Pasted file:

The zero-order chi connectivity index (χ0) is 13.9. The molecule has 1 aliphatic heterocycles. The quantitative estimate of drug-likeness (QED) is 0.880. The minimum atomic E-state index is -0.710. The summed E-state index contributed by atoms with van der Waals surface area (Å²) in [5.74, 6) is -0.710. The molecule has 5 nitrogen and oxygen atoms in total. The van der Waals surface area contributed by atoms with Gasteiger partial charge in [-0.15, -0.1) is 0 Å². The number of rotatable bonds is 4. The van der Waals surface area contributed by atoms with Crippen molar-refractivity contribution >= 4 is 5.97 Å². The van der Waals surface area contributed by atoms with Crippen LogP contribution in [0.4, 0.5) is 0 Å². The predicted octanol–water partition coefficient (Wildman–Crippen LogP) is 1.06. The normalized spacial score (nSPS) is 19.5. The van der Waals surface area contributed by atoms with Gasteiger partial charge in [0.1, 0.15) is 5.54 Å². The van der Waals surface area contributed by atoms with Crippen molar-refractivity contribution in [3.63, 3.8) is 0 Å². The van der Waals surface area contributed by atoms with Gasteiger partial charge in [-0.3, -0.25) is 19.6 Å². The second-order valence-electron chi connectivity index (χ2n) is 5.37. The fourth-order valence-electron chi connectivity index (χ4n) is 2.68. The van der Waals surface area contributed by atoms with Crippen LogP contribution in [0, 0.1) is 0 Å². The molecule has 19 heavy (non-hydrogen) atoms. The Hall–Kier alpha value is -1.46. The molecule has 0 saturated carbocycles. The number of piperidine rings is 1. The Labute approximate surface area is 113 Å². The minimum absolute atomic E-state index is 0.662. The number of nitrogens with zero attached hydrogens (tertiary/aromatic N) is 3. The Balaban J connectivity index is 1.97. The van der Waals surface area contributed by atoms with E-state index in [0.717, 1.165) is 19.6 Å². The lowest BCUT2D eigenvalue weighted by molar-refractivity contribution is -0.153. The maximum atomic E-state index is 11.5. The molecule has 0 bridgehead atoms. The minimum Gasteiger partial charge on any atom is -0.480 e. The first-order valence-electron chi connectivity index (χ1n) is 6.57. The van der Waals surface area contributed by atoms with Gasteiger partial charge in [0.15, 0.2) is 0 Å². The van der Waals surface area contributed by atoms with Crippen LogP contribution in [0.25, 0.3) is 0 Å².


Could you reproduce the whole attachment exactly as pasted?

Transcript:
The zero-order chi connectivity index (χ0) is 13.9. The molecule has 1 aliphatic heterocycles. The quantitative estimate of drug-likeness (QED) is 0.880. The minimum atomic E-state index is -0.710. The summed E-state index contributed by atoms with van der Waals surface area (Å²) in [5.74, 6) is -0.710. The molecule has 5 nitrogen and oxygen atoms in total. The van der Waals surface area contributed by atoms with Gasteiger partial charge in [-0.15, -0.1) is 0 Å². The number of rotatable bonds is 4. The van der Waals surface area contributed by atoms with Crippen molar-refractivity contribution >= 4 is 5.97 Å². The van der Waals surface area contributed by atoms with Crippen LogP contribution in [0.4, 0.5) is 0 Å². The predicted octanol–water partition coefficient (Wildman–Crippen LogP) is 1.06. The normalized spacial score (nSPS) is 19.5. The van der Waals surface area contributed by atoms with Gasteiger partial charge in [0.1, 0.15) is 5.54 Å². The van der Waals surface area contributed by atoms with Crippen molar-refractivity contribution in [3.63, 3.8) is 0 Å². The van der Waals surface area contributed by atoms with Gasteiger partial charge in [-0.3, -0.25) is 19.6 Å². The second-order valence-electron chi connectivity index (χ2n) is 5.37. The fourth-order valence-electron chi connectivity index (χ4n) is 2.68. The van der Waals surface area contributed by atoms with Crippen LogP contribution in [0, 0.1) is 0 Å². The molecule has 19 heavy (non-hydrogen) atoms. The Hall–Kier alpha value is -1.46. The molecule has 0 saturated carbocycles. The number of piperidine rings is 1. The Labute approximate surface area is 113 Å². The minimum absolute atomic E-state index is 0.662. The number of nitrogens with zero attached hydrogens (tertiary/aromatic N) is 3. The Balaban J connectivity index is 1.97. The van der Waals surface area contributed by atoms with E-state index in [0.717, 1.165) is 19.6 Å². The lowest BCUT2D eigenvalue weighted by molar-refractivity contribution is -0.153. The maximum atomic E-state index is 11.5. The molecule has 0 bridgehead atoms. The minimum Gasteiger partial charge on any atom is -0.480 e. The first-order valence-electron chi connectivity index (χ1n) is 6.57. The van der Waals surface area contributed by atoms with Gasteiger partial charge in [0.15, 0.2) is 0 Å². The van der Waals surface area contributed by atoms with Crippen LogP contribution in [0.25, 0.3) is 0 Å².